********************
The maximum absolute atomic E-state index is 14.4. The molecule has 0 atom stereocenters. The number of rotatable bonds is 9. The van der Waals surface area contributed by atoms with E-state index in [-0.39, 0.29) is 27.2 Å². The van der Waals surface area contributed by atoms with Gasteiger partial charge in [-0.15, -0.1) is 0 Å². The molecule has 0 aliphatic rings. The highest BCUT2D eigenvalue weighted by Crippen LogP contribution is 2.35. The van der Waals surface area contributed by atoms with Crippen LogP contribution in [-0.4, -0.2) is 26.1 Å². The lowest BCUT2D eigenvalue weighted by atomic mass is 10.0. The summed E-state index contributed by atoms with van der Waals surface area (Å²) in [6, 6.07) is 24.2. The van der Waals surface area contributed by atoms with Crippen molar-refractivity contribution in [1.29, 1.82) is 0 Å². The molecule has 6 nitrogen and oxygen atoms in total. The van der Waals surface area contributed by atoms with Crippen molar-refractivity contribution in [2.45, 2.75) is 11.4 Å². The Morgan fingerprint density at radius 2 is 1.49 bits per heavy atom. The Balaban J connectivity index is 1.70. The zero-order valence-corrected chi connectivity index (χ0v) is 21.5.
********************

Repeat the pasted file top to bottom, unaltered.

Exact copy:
The maximum absolute atomic E-state index is 14.4. The molecule has 0 atom stereocenters. The number of rotatable bonds is 9. The van der Waals surface area contributed by atoms with E-state index in [-0.39, 0.29) is 27.2 Å². The van der Waals surface area contributed by atoms with Gasteiger partial charge in [-0.15, -0.1) is 0 Å². The molecule has 0 aliphatic rings. The highest BCUT2D eigenvalue weighted by Crippen LogP contribution is 2.35. The van der Waals surface area contributed by atoms with Crippen LogP contribution in [-0.4, -0.2) is 26.1 Å². The lowest BCUT2D eigenvalue weighted by atomic mass is 10.0. The summed E-state index contributed by atoms with van der Waals surface area (Å²) in [6, 6.07) is 24.2. The van der Waals surface area contributed by atoms with Crippen molar-refractivity contribution in [1.29, 1.82) is 0 Å². The molecule has 6 nitrogen and oxygen atoms in total. The van der Waals surface area contributed by atoms with Crippen molar-refractivity contribution in [2.45, 2.75) is 11.4 Å². The Morgan fingerprint density at radius 2 is 1.49 bits per heavy atom. The Balaban J connectivity index is 1.70. The zero-order valence-corrected chi connectivity index (χ0v) is 21.5.